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Find the power series in x-x0?

  1. Jan 18, 2017 #1
    1. The problem statement, all variables and given/known data
    Find the power series in x-x0 for the general solution of y"-y=0; x0=3.
    2. Relevant equations
    None.

    3. The attempt at a solution
    Let me post my whole work:
     

    Attached Files:

  2. jcsd
  3. Jan 18, 2017 #2
    What I did was the substitution method using z=x-x0.
    The answer for this problem is Math2.jpg
     
  4. Jan 18, 2017 #3

    Ray Vickson

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    No, please don't. The PF standard is for you to type out the problem and the solution, reserving images for things like diagrams or geometric constructions, etc.

    I know that some helpers answer questions about handwritten solution images, but most will not bother. You should consult the pinned post "guidelines for Students and Helpers", by Vela, for a good explanation about this and similar issues.
     
  5. Jan 18, 2017 #4
    Can you please take a look at the work that I posted? It's clearly written.
     
  6. Jan 18, 2017 #5

    PeroK

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    It looks like the right answer in post #2, if that's all you are asking.
     
  7. Jan 18, 2017 #6
    I know that's the right answer, but what should I do to get to the right answer after the last step in my work? That's where I got stucked.
     
  8. Jan 18, 2017 #7

    PeroK

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    You need to spot a pattern in the coefficients (and verify it by induction if need be). You can see from the answer that you need to separate ##n## even and odd.
     
  9. Jan 18, 2017 #8
    You mean this:

    n=2m (even index)
    a2m+2=a2m/[(2m+2)(2m+1)]
    ----------------------------------------------------------------------------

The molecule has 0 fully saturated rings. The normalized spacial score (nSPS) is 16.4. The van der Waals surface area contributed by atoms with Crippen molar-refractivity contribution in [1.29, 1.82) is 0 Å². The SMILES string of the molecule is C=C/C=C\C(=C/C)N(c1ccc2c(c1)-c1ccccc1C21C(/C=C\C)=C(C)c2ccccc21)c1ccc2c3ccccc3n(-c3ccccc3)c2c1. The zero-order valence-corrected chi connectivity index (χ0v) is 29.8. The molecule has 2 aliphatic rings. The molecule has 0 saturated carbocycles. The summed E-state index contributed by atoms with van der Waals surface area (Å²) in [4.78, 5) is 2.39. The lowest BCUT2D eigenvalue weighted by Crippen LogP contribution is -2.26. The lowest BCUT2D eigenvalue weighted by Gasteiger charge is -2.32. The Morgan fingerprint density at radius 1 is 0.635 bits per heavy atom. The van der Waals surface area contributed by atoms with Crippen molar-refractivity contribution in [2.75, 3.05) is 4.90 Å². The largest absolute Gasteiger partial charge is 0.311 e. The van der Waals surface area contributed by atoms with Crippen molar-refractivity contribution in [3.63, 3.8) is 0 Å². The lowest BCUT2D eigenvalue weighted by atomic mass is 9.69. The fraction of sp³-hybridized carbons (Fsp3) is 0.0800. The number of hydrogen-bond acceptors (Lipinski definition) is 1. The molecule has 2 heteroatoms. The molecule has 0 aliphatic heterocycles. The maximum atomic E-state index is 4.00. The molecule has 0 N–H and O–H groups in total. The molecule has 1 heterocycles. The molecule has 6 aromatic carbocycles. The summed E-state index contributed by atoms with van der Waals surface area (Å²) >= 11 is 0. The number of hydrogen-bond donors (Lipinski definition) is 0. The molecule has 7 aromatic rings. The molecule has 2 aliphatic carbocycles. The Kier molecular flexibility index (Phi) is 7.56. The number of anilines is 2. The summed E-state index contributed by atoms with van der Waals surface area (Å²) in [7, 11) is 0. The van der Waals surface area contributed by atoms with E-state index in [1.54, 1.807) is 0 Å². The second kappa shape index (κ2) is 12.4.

n=2m+1 (odd index)
    a2m+3=a2m+1/[(2m+3)(2m+2)]
     
  10. Jan 18, 2017 #9

    PeroK

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    Yes, but can you see the pattern? The answer gives you a big clue!
     
  11. Jan 18, 2017 #10
    So how do I get to the answer? I know where x-3 comes from.
     
  12. Jan 18, 2017 #11

    PeroK

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    You get to the answer by noticing that ##1 \times 2 \times 3 \times \dots \times n = n!##

    The clue was that the answer has ##n!## in it.
     
  13. Jan 18, 2017 #12
    I still don't really get it.
     
  14. Jan 18, 2017 #13

    PeroK

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    You have:

    ##(n+2)(n+1)a_{n+2} = a_n##

    Hence:

    ##a_{n+2} = \frac{a_n}{(n+2)(n+1)}##

    For ##n## even this gives:

    ##a_2 = \frac{a_0}{2}, \ a_4 = \frac{a_2}{12} = \frac{a_0}{24}, \ a_6 = \frac{a_4}{30} = \frac{a_0}{720} \dots##

    And, now by insight, inspiration (or looking at the answer) you have to notice that ##2, 24, 720 \dots## are the even factorials and hence ##a_n = \frac{a_0}{n!}##

    Odd ##n## is much the same.
     
  15. Jan 18, 2017 #14
    I got it now. Thank you so much.
     
  16. Jan 18, 2017 #15

    berkeman

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    This thread is in the Homework Help forums...
     
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